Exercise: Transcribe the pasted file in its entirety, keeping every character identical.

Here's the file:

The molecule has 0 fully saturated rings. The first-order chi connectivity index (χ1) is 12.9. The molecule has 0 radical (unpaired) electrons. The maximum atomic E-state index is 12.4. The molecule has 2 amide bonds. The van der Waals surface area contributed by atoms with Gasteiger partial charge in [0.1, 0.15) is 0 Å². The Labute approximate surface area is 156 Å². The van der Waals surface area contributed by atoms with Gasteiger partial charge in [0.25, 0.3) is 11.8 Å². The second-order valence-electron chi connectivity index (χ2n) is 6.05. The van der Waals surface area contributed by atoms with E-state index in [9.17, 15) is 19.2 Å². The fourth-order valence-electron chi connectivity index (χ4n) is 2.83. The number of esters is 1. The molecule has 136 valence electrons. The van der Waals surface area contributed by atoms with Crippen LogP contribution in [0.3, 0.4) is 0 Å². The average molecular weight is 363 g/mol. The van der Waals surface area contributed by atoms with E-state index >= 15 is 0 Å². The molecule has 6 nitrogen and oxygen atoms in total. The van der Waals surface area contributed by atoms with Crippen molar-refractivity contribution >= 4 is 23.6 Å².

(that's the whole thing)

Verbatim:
The molecule has 0 fully saturated rings. The first-order chi connectivity index (χ1) is 12.9. The molecule has 0 radical (unpaired) electrons. The maximum atomic E-state index is 12.4. The molecule has 2 amide bonds. The van der Waals surface area contributed by atoms with Gasteiger partial charge in [0.1, 0.15) is 0 Å². The Labute approximate surface area is 156 Å². The van der Waals surface area contributed by atoms with Gasteiger partial charge in [0.25, 0.3) is 11.8 Å². The second-order valence-electron chi connectivity index (χ2n) is 6.05. The van der Waals surface area contributed by atoms with E-state index in [9.17, 15) is 19.2 Å². The fourth-order valence-electron chi connectivity index (χ4n) is 2.83. The number of esters is 1. The molecule has 136 valence electrons. The van der Waals surface area contributed by atoms with Crippen LogP contribution in [0.3, 0.4) is 0 Å². The average molecular weight is 363 g/mol. The van der Waals surface area contributed by atoms with E-state index >= 15 is 0 Å². The molecule has 6 nitrogen and oxygen atoms in total. The van der Waals surface area contributed by atoms with Crippen molar-refractivity contribution >= 4 is 23.6 Å².